‘Disappointed for the guys’: Men’s basketball 13th-straight loss adds to record books, again

Kansas State forward Kaosi Ezeagu charges through KU's Mitch Lightfoot in the Wildcat's 59-41 loss to Kansas on Wednesday night in Bramlage Coliseum. (Photo courtesy of Scott Weaver | K-State Athletics)

Two steps forward and three steps back — that’s what it’s been like for the men’s basketball (5-18, 1-13) team this season.

After a lackluster offensive performance against in-state rival No. 23 Kansas (16-7, 10-52), it’s clear the Wildcats are on the backward slide once again. Kansas State lost to the Jayhawks 59-41 on Wednesday night, which set a new low for points scored at home in the 33-year history of Bramlage Coliseum.

It was also the fewest points any K-State team scored this century. The last time the Wildcats scored fewer was against North Carolina State in a 59-39 loss in 1998.

“I thought the guys were much better prepared this time than the last time,” head coach Bruce Weber said. “Obviously the score isn’t much different, but we talked about playing strong and playing tough. We talked about not being tentative. I thought we battled them … It’s pretty simple, you go 0-for-19 from three before you hit one.”

The Wildcats reached yet another season-worst thanks to a 31 percent shooting night which included shooting 3-of-24 — 12.5 percent — from three-point range. K-State’s starters scored just 17 points on 38 shots — something that’s head-scratching, to say the least.

“We haven’t been good shooting all year, but we’ve been better than that,” Weber said.

The game on Wednesday got so out of hand for K-State in the sense that the team couldn’t buy a bucket. It also doesn’t help that only one player decided to drive against Kansas’ closeouts — sophomore DaJuan Gordon.

“Our other guys settled for threes,” Weber said. “I wish some other guys would’ve been a little more patient and got to the paint. Every time we kept getting in there, you end up with an open shot and we just didn’t make them.”

Gordon was the lone bright spot for the Wildcats, scoring a team-high 12 points on 6-of-13 shooting. Freshman guard Nijel Pack and senior guard Mike McGuirl, who have been carrying the team offensively as of late, were dismal against the Jayhawks, combining for just 12 points on 6-of-20 shooting.

Gordon said he felt like the team got the shots they wanted, but failed to knock them down.

“It’s just us not making shots. We got what we wanted,” Gordon said. “Everybody got open shots and we just didn’t make them. If we make those shots then it’s a ballgame. That’s all.”

Even though this performance can come as a shock to some, maybe it shouldn’t. It’s known the Wildcats settle for three-pointers a majority of the time — and have a hard time making them. On the year, K-State attempts a three 74 percent of the time when shooting jump shots in half-court sets — the Wildcats take a jump shot in the half-court 57 percent of the time.

How often is the ball going in on those three-point attempts? Just 29.2 percent of the time (136-of-466).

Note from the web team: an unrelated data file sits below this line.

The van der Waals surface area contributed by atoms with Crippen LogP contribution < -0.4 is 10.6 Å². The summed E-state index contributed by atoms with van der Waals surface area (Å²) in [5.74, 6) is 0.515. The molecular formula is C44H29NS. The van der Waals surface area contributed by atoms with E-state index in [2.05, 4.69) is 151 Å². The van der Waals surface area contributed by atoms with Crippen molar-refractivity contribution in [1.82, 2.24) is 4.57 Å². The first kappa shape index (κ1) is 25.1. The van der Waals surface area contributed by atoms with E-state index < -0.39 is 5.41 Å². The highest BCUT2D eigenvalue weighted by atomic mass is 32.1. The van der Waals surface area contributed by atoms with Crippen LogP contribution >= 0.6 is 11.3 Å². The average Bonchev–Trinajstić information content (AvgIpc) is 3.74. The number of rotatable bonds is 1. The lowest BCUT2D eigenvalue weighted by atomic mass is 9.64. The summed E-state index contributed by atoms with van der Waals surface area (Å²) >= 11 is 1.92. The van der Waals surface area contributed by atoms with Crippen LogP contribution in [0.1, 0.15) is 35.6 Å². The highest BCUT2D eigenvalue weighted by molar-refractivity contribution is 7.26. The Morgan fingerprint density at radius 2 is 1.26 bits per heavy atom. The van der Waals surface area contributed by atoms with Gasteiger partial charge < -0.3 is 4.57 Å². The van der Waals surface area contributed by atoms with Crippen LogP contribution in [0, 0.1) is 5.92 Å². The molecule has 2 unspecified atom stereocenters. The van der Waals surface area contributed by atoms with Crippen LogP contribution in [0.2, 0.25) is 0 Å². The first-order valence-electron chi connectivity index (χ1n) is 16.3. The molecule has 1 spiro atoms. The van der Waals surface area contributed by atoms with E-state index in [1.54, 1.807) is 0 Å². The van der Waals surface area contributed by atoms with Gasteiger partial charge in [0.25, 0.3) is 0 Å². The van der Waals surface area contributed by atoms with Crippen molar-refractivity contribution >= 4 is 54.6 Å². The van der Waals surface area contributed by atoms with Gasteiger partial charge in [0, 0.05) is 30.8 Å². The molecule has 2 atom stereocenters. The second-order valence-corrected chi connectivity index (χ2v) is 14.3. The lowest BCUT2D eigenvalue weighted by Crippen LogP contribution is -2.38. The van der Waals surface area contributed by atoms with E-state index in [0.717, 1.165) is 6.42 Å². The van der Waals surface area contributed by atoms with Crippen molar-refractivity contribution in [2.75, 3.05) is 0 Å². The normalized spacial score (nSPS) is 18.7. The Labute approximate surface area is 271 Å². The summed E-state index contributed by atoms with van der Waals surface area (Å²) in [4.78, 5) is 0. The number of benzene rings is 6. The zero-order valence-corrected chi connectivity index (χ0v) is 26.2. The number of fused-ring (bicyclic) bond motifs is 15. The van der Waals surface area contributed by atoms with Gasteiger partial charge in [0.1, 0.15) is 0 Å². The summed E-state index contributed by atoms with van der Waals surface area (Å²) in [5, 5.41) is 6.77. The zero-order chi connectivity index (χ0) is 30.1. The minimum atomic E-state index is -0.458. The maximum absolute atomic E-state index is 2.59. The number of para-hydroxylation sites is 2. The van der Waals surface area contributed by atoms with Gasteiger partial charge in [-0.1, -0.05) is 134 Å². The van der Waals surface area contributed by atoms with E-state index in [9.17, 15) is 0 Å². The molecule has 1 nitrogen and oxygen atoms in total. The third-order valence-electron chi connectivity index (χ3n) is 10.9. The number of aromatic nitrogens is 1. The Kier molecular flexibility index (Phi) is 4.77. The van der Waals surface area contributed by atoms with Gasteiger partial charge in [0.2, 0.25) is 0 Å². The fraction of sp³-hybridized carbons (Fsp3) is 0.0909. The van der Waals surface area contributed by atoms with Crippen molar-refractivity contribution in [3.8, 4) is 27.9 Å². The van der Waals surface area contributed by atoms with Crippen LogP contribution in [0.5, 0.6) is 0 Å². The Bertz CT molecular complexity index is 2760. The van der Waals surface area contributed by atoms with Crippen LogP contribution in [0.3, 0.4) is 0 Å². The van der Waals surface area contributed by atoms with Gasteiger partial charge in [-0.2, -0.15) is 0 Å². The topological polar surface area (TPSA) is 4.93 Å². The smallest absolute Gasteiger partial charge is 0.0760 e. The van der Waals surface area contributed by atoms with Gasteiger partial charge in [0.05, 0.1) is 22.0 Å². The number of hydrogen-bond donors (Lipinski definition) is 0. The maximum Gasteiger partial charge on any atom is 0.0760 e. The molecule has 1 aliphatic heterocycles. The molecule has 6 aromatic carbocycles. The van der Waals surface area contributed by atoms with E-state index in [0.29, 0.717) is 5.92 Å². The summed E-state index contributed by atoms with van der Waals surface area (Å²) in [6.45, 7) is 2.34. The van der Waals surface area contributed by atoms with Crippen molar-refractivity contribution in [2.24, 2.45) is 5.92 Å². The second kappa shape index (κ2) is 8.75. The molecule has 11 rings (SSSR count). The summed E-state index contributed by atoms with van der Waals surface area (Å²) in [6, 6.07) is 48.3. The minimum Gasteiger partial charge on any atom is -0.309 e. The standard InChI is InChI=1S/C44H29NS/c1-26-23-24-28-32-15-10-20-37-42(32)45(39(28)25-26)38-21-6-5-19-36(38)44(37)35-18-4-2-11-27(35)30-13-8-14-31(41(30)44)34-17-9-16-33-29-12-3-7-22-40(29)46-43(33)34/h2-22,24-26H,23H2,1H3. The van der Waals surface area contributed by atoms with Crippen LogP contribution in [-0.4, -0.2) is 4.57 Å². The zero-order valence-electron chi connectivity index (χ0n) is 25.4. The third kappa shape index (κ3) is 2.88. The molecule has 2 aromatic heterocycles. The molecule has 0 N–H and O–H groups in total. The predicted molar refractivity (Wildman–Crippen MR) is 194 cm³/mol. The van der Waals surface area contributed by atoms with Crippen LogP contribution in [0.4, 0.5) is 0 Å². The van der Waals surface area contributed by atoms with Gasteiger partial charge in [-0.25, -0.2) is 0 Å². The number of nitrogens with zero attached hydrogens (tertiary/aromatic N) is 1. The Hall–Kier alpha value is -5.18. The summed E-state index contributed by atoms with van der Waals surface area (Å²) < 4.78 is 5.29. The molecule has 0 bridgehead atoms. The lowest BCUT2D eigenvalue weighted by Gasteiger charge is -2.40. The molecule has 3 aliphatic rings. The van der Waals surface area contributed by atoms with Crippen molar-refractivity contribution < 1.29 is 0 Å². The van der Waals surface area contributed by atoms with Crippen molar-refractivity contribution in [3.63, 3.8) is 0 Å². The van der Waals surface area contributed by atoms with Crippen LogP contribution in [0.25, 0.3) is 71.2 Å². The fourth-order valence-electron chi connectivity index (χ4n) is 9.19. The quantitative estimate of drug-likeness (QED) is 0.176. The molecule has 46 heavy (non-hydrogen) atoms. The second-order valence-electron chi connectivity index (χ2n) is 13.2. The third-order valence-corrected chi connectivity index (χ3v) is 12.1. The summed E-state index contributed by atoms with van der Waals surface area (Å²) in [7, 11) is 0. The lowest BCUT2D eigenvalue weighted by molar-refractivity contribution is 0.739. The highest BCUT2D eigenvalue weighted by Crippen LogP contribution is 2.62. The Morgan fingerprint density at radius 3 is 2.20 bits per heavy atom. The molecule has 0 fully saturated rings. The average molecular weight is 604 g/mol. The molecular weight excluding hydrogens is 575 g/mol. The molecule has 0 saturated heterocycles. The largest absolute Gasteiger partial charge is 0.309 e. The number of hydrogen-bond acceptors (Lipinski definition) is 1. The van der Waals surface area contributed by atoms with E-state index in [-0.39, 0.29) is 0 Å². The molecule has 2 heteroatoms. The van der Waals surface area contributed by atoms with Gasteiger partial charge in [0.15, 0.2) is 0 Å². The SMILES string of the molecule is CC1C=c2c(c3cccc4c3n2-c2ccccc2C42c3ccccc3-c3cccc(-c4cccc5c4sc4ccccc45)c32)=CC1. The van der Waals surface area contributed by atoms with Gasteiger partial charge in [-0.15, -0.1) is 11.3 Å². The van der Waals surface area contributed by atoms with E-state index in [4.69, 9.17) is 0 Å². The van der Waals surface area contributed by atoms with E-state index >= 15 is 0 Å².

Gordon, the only K-State player with over 35 percent shooting (minimum of five shot attempts), came into the game with a “shooters shoot” mentality he wanted to pass onto his teammates. His teammates obliged, but nevertheless failed.

“Shooters shoot — if you miss, whatever, you’ve just gotta keep shooting,” Gordon said.

Maybe this team simply does not have shooters. But is K-State losing confidence after another disappointing performance from the field? Sophomore forward Antonio Gordon doesn’t think so.

“Not really, we’ve just got to hit them,” he said. “We got good shots, we got good looks, we’ve just got to knock them down.”

If anything else positive can come out of Wednesday’s game, it is the defensive performance at hand, holding a ranked team to 40 percent shooting in the first half and allowing just four threes for the game.

The popular saying goes “defense wins championships,” but without an offense, improvement will continue to be stagnant for this team.

“I thought we battled them. I thought we were very well prepared defensively,” Weber said. “We took them out of a lot of stuff. Then we talked about playing with courage. We kept battling and battling. … Disappointed for the guys. I know how much it meant for them. I thought we were more ready to play. We battled them and defended them.”

At the end of the day, the Wildcats continue to build on a program-worst losing streak which now stands at 13-straight. With just a 22 percent chance to beat TCU on Saturday, it’s hard to see this team winning another game if it continues to shoot this poorly.

For Gordon, a final push to end the season is all about going back to the drawing board.

“Even scoring that bad and we just lose by that much, it just lets us know that we are right there and we’ve just got to make shots,” Gordon said. “Stay in the gym, continue to stay in the gym. Go up there with the coaches and watch film and see what we had open that we didn’t take. And just continue to take what the defense gives us.”